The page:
1/23/2013 10:13:00 AM Native American tribe models created by Waterville Elementary students on display at Effigy Mounds National Monument the next two weekends
by Sharon Sander-Palmer freelance writer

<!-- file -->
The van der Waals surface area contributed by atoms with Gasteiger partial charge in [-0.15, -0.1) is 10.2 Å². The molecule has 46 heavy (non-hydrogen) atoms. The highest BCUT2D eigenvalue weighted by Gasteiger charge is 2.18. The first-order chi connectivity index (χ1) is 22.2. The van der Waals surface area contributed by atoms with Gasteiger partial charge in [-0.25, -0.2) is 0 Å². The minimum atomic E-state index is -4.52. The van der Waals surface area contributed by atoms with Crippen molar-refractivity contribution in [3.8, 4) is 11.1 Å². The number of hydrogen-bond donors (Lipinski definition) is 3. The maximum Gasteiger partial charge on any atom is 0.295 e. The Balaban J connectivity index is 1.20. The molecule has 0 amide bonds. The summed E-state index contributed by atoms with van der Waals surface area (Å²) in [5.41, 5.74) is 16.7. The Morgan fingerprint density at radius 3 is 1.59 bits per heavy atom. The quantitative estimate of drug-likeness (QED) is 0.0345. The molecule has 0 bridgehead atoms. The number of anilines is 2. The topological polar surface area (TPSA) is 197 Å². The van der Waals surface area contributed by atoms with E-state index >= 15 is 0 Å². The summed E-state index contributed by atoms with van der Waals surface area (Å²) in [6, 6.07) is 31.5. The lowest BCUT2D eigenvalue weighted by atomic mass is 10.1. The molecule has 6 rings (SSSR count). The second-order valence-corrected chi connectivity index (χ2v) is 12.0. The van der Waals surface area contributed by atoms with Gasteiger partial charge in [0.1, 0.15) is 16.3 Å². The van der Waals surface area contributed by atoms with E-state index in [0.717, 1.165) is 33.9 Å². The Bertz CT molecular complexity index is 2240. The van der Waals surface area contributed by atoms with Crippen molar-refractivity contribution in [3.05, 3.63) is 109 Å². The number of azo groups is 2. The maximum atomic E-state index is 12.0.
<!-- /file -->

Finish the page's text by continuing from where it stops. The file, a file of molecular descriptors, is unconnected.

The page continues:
Excitement is in the air for the first and second grade class at Waterville Elementary School, which has been asked to display their Native American tribe models at Effigy Mounds National Monument the last weekend in January and the first weekend in February. The children made the models in December as part of a two-week Native American Tribe unit within the social studies curriculum. Teacher Kelly Liddiard says the children were put into mixed grade groups and given a different tribe to research. She gave them books, articles and unit resources such as “a day in the life of a Native American child”, and use of the internet, for them to research information on traditional homes, foods, jobs, location, plus anything else they found interesting. The children were also asked to compare the tribes’ traditional life to theirs today. “Initially I was going to get the children to find pictures and do a poster board presentation of their tribe, but after I told them my son Nathan, who’s in fifth grade at St. Patrick School, had made a model, they asked if they could build villages too,” says Liddiard. “They are awesome and I was totally amazed that they came up with such elaborate ideas and that first and second graders could do something this creative.” The models caught the eye of parent and Effigy Mounds Chief Ranger, Bob Palmer. “These models are really creative and are very cool,” he says. “They were not originally made for public display, but when I saw my little boy working so hard on his and learned how much effort the kids put into creating them, not to mention the scope of what they were learning, I wanted the National Park Service to acknowledge and support their efforts by offering to display them. Mrs. Liddiard is to be thanked for her willingness to work with us, and should be commended for her creative integration of art into the social studies curriculum.” The models will be part of the art display held in conjunction with the Annual Effigy Mounds Winter Film Festival which began January 5 and runs through the last weekend in March. This year’s film festival theme is based on the 50th Anniversary of the festival, and each weekend films that feature events from the 1950s and 1960s will be shown along with artwork displays in the visitor center by area school children and local artists. Effigy Mounds Park Ranger Maria Wenzel organized most of the school and professional displays for the festival. “The art is a very popular part of the film festival and people love to see the kids' work,” she says. “We have a whole variety of artwork from paintings to pottery, but this is one of the few times we have had models on display. I think they are wonderful, the leaves, canoes and the little characters - it is just fun to see how they (the children) see things and what they have created from what they have learned about Native Americans.” When asked what they think of their models being on display, Liddiard says the children are very excited and yelled out “we’re famous, we’re famous, we’re going to Effigy Mounds.’” She says it was just great to watch them (the children) get so excited about what they were doing and, as they didn’t pick their group, to also watch them work with other students they wouldn’t normally partner with. “This is one of the many benefits of having a mixed grade,” she adds, “and when I asked them what the best bit about the project was, they all really liked being the teacher, standing in front of the class taking turns telling their classmates about their tribe.” The exhibition of art at the film festival is not a new concept at Effigy Mounds. Chief Ranger Palmer recalled seeing his own artwork on display at the Park as part of one of the film festival art displays in the 1970s. “I remember doing this sort of thing for art class when I was in Junior High,” says Palmer. “There were some really wonderful and neat things that were created by talented people and while my creation at the time certainly didn’t fall into either the ‘wonderful’ or ‘neat’ category, it was a big deal to come down to Effigy Mounds with my family and see something that I had created on display at a National Park site,” he says. “I’m sure in another 50 years some of these young first or second graders will look back at this exhibit with the same fond memories so many of us from this community have of our own ‘moment in the sun’ at the Effigy Mounds National Monument Film Festival Art Display.” As well as art from the Allamakee Community School District, other schools that will have artwork on display include MFL/MarMac Community Schools, Clayton Ridge High School and Prairie Catholic School. Artists include Eugene Dale, Susie Tegge and an Emma Big Bear display by Terry Landsgaard. Showing the first weekend the Waterville students' models are on display is the film Amazing Events: The Great Salmon Run, where a half billion salmon travel 3,000 miles to return to spawn in the rivers where they were born, followed the next weekend with Untamed Americas: Deserts, a National Geographic look at life, death, familiar creatures and scientific revelations. Silos & Smokestacks photo contest winners will also be on display alongside the models from Waterville Elementary School. The films are shown at 10 and 11 a.m., 12 noon, and 1, 2 and 3 p.m. Saturdays and Sundays, and at 1 p.m. Mondays. The Visitors Center at Effigy Mounds is open daily from 8:30 a.m. to 4:30 p.m. There is no charge to view the films or art display.
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